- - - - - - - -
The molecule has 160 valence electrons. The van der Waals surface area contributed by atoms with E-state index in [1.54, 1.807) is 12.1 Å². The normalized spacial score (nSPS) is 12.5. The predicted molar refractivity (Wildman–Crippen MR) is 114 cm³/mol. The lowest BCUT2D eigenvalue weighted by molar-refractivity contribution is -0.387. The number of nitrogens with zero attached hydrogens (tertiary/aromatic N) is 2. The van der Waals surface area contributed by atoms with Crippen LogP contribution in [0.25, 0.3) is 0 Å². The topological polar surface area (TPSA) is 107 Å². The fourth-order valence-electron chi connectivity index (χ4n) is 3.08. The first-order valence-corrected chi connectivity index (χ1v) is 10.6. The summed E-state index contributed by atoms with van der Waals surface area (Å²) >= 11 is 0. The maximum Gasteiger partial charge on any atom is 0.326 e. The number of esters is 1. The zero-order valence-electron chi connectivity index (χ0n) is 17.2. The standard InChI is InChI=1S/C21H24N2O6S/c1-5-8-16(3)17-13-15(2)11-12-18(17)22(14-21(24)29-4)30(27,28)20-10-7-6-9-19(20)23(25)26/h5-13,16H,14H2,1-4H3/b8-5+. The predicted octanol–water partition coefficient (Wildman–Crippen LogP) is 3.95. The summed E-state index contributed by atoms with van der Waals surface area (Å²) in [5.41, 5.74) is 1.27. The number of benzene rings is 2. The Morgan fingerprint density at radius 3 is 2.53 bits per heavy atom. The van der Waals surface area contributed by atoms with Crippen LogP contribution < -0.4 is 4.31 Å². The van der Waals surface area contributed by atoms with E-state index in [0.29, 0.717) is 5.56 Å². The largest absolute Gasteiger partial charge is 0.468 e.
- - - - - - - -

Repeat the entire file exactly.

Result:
The molecule has 160 valence electrons. The van der Waals surface area contributed by atoms with E-state index in [1.54, 1.807) is 12.1 Å². The normalized spacial score (nSPS) is 12.5. The predicted molar refractivity (Wildman–Crippen MR) is 114 cm³/mol. The lowest BCUT2D eigenvalue weighted by molar-refractivity contribution is -0.387. The number of nitrogens with zero attached hydrogens (tertiary/aromatic N) is 2. The van der Waals surface area contributed by atoms with Crippen LogP contribution in [0.25, 0.3) is 0 Å². The topological polar surface area (TPSA) is 107 Å². The fourth-order valence-electron chi connectivity index (χ4n) is 3.08. The first-order valence-corrected chi connectivity index (χ1v) is 10.6. The summed E-state index contributed by atoms with van der Waals surface area (Å²) >= 11 is 0. The maximum Gasteiger partial charge on any atom is 0.326 e. The number of esters is 1. The zero-order valence-electron chi connectivity index (χ0n) is 17.2. The standard InChI is InChI=1S/C21H24N2O6S/c1-5-8-16(3)17-13-15(2)11-12-18(17)22(14-21(24)29-4)30(27,28)20-10-7-6-9-19(20)23(25)26/h5-13,16H,14H2,1-4H3/b8-5+. The predicted octanol–water partition coefficient (Wildman–Crippen LogP) is 3.95. The summed E-state index contributed by atoms with van der Waals surface area (Å²) in [5.41, 5.74) is 1.27. The number of benzene rings is 2. The Morgan fingerprint density at radius 3 is 2.53 bits per heavy atom. The van der Waals surface area contributed by atoms with Crippen LogP contribution < -0.4 is 4.31 Å². The van der Waals surface area contributed by atoms with E-state index in [0.29, 0.717) is 5.56 Å². The largest absolute Gasteiger partial charge is 0.468 e.